Eight HMO companies have established a consortium designed to compete for Medicaid managed-care contracts covering 450,000 enrollees in Los Angeles County.
The partnership will compete for Medicaid enrollees under a plan by California Gov. Pete Wilson and the state's Department of Health Services to privatize the state's Medicaid program and move patients into state-contracted managed-care plans.
The state last week released its tentative plan for soliciting the contracts, scheduled to be awarded in the fall.
The consortium, which comprises major managed-care plans such as Kaiser Permanente, Cigna Healthplan, FHP and United Health Plan, will vie for contracts under its umbrella organization, dubbed the Los Angeles Health Advantage, said Joy Howell, a spokeswoman for the HMOs.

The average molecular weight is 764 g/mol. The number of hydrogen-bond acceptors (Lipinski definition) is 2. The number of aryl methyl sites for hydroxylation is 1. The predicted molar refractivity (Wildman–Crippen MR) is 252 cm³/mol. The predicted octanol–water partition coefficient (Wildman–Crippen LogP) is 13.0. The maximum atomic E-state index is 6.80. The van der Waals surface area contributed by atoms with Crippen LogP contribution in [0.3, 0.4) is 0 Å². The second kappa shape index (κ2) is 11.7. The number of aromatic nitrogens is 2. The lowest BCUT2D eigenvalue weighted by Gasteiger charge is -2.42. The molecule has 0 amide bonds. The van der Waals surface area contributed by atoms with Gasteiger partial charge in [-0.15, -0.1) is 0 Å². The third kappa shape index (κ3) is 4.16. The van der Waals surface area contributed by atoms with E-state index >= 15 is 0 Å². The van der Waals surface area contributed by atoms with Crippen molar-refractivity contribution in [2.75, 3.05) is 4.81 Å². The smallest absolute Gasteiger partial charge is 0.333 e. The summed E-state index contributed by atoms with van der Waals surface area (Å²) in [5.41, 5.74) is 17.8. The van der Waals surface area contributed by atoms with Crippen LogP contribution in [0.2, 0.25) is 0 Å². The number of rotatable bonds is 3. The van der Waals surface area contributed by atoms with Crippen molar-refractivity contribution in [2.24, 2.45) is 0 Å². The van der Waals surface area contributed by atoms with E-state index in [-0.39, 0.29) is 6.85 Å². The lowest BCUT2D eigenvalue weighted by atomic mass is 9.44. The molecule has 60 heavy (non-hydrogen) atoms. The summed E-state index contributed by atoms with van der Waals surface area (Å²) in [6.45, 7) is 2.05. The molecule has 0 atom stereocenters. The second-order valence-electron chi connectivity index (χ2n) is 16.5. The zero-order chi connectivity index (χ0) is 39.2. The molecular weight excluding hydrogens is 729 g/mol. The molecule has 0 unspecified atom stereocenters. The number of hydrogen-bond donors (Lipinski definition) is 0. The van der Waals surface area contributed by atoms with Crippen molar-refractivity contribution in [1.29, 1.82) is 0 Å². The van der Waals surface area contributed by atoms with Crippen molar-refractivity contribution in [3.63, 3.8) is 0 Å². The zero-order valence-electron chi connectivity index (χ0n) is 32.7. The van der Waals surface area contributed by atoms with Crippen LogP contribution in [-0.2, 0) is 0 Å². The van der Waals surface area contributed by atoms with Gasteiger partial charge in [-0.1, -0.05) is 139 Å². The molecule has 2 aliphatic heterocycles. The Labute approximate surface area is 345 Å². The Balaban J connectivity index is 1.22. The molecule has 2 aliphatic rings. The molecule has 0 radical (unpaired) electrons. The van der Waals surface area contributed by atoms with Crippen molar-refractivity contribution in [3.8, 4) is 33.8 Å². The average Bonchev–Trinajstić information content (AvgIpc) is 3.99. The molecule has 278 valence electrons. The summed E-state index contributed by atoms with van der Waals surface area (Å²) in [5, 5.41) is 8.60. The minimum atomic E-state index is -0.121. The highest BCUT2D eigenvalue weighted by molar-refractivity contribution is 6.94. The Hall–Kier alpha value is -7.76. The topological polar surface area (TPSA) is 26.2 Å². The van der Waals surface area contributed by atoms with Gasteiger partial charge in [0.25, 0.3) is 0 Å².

Ms. Howell said the health plan partnership was formerly organized late last month after executives determined they would join forces to try to win new business.
The consortium also is made up of health insurers that have traditionally stayed away from the Medicaid risk business, such as Woodland Hills, Calif.-based Blue Cross and San Francisco-based Blue Shield. The Blues long have maintained that they couldn't afford to care for patients profitably because state reimbursements were too low and treatment requirements were too broad.
Maxicare and PruCare are the other HMOs in the alliance.